"Come to Bethel, and transgress ..." Of course, they called it "worship"; but it was no such thing. It was, first of all, conducted at an unauthorized place, Jerusalem only being the appropriate place for the Jews to worship God. They pretended, of course, that it was the true God whom they adored there, but it was not true. The "god" they really worshipped was the filthy "Baal," the old god of the Canaanites, and with all the drunkenness, fornication and other debaucheries practiced by the pagans for centuries prior to God's placing Israel in their land. The identification of such human lust with the worship of Almighty God was at the very seat of all Israel's troubles. We have no desire at all to accommodate with that school of expositors who are willing to declare that the only thing wrong in Israel was social injustice as manifested in the oppression of the poor. That was only the froth that had risen to the top of the barrel of rotten irreligion that characterized Israel's culture at that time. What do such exegetes suppose was the utility of those "garments of the poor" spread out around "every altar" in Israel?
"Your sacrifices every morning, and your tithes every three days ..." To interpret this as it stands in our version, "Amos exaggerates in order to emphasize the beloved fallacy" that the "more" they served "god" (!) the better things would be for them. The tithes were due once a year, but in this place Amos seems to say, "If you tithed your possessions every three days" it would be only an increase in your sins! Why? nothing connected with that worship at either Gilgal or Bethel had any genuine connection whatever with the true worship of the Lord. The New English Bible, of course, translates this:
Bring your sacrifices for the morning,
And your tithes within three days.
We believe that our own version is better and that Amos used hyperbole. Amos utterly rejected the worship of Israel because it was not offered to the true God, but to Baal, because the idolatrous images of the calf were adored there, because the so-called "worship" consisted of drunkenness, fornication, gluttonous feasting, and other low forms of debauchery, because they were violating the clear rules of the Pentateuch regarding freewill offerings, by publishing the names of the donors, and by offering leavened bread, which was contrary to the law of God, and because their oppression of the poor indicated their heartless and disobedient disregard for the entirety of God's law.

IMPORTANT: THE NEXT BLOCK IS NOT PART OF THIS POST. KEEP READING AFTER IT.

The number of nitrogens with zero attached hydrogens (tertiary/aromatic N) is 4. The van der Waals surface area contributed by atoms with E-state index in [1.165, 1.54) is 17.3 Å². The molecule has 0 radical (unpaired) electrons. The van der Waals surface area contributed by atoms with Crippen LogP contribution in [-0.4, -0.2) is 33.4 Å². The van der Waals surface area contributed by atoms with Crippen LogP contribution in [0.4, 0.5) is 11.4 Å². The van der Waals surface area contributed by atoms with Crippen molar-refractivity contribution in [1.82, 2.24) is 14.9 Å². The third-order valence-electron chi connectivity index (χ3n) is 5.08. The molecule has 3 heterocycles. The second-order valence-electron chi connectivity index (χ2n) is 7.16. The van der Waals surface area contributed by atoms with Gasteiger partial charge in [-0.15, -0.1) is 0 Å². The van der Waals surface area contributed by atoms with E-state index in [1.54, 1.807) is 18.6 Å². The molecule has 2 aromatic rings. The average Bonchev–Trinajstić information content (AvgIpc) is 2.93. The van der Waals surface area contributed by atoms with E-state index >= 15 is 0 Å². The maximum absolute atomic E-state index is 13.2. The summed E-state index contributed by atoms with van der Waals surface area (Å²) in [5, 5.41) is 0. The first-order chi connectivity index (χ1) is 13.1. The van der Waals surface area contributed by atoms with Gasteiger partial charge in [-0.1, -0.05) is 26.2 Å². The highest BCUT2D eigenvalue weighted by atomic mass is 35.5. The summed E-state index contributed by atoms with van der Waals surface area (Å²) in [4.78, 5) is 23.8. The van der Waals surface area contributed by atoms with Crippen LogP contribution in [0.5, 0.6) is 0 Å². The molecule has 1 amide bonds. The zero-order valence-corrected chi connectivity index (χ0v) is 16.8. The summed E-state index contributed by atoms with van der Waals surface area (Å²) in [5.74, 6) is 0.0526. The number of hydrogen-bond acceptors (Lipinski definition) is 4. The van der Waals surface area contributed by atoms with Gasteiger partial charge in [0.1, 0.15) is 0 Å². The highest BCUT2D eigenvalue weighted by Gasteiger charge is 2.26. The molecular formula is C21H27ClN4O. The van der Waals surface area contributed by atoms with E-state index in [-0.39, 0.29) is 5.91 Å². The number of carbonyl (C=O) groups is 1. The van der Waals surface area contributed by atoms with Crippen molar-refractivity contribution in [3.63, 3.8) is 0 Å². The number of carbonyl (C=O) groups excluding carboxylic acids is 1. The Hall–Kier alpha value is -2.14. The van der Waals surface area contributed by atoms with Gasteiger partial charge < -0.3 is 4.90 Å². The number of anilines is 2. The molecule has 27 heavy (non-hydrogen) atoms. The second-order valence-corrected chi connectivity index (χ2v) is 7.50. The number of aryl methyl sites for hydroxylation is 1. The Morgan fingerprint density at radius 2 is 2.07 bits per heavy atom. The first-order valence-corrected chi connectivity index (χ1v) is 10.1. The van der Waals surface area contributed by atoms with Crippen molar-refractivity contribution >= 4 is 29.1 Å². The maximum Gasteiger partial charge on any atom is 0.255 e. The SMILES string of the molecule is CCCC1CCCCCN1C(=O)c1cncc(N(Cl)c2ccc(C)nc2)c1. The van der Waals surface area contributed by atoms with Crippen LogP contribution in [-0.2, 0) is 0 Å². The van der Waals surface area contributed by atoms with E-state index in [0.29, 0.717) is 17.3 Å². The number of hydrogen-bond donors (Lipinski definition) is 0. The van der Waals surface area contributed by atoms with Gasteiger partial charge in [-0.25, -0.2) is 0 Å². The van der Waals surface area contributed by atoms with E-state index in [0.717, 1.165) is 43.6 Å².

"Offer a sacrifice of thanksgiving which is leavened ..." Here is a clear, forceful, and undeniable denunciation by the prophet Amos of a violation regarding one of the rituals in the service of God. The Mosaic law has this:
"Thou shalt not offer the blood of my sacrifice with leavened bread." (Exodus 23:18).
However, some expositors of God's message in Amos are very unwilling to let this go unchallenged, because it contradicts their major premise that only the social ills were of any concern to Amos. Well, there's no social involved here, however it may be sought; and that is the mountain truth that set off a series of comments like this:
"Amos does not here refer to the transgression of any law in existence. It is not, however, likely that Amos is sarcastically charging Israelites with a breach of ritual regulations. Amos is not condemning the offering of sacrifice with leaven because it was forbidden in the law, but because the presence of leaven was simply another sign of their affluence."
Despite postulations such as those, it is quite clear that the Law of Moses was indeed in existence when Amos wrote, and it was known wherever Jews lived; and this prohibition in that law would never have been mentioned in the context here unless that is the way it was. As for Smith's notion that "leaven" was the sign of anyone's affluence (!), one would be hard-pressed indeed to come up with anything more ridiculous. The children of Israel, while in slavery, had plenty of leaven, hence, the prohibition that the Passover should be celebrated with "unleavened" bread.
Note also another violation of the Mosaic law in the matter of publishing the names of donors of "freewill offerings."
"And proclaim freewill offerings, and publish them ..." The violation here is two-fold. Freewill-offerings were not supposed to be motivated by any specific regulation, but the people of Amos' day had "proclaimed" freewill-offerings, that is, exhorting the people to give them. They were supposed to be absolutely spontaneous; and these proclamations were a violation of that intention. Furthermore, as an added incentive, they were "publishing" the freewill-offerings, that is, they were publishing the names of the donors! This, of course, was a good fund-raising device, but it was contrary to God's will.